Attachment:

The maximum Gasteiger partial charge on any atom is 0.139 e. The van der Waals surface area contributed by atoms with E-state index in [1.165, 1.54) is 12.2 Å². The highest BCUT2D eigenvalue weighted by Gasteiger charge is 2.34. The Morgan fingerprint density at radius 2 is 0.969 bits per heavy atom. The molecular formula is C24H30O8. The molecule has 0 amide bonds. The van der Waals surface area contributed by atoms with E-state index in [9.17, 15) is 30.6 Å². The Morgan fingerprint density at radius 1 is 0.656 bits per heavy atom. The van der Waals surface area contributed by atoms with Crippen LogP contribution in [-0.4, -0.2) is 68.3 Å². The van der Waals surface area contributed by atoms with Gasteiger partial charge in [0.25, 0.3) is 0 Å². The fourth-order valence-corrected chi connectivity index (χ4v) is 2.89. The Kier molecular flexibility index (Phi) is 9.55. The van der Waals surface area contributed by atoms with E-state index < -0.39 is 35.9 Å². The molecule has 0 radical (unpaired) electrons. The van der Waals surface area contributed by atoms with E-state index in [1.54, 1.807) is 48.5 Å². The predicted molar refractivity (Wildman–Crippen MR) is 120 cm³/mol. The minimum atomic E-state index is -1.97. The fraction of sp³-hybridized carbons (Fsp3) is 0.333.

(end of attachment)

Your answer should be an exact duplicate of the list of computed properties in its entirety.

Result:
The maximum Gasteiger partial charge on any atom is 0.139 e. The van der Waals surface area contributed by atoms with E-state index in [1.165, 1.54) is 12.2 Å². The highest BCUT2D eigenvalue weighted by Gasteiger charge is 2.34. The Morgan fingerprint density at radius 2 is 0.969 bits per heavy atom. The molecular formula is C24H30O8. The molecule has 0 amide bonds. The van der Waals surface area contributed by atoms with E-state index in [9.17, 15) is 30.6 Å². The Morgan fingerprint density at radius 1 is 0.656 bits per heavy atom. The van der Waals surface area contributed by atoms with Crippen LogP contribution in [-0.4, -0.2) is 68.3 Å². The van der Waals surface area contributed by atoms with Gasteiger partial charge in [0.25, 0.3) is 0 Å². The fourth-order valence-corrected chi connectivity index (χ4v) is 2.89. The Kier molecular flexibility index (Phi) is 9.55. The van der Waals surface area contributed by atoms with E-state index < -0.39 is 35.9 Å². The molecule has 0 radical (unpaired) electrons. The van der Waals surface area contributed by atoms with E-state index in [1.54, 1.807) is 48.5 Å². The predicted molar refractivity (Wildman–Crippen MR) is 120 cm³/mol. The minimum atomic E-state index is -1.97. The fraction of sp³-hybridized carbons (Fsp3) is 0.333.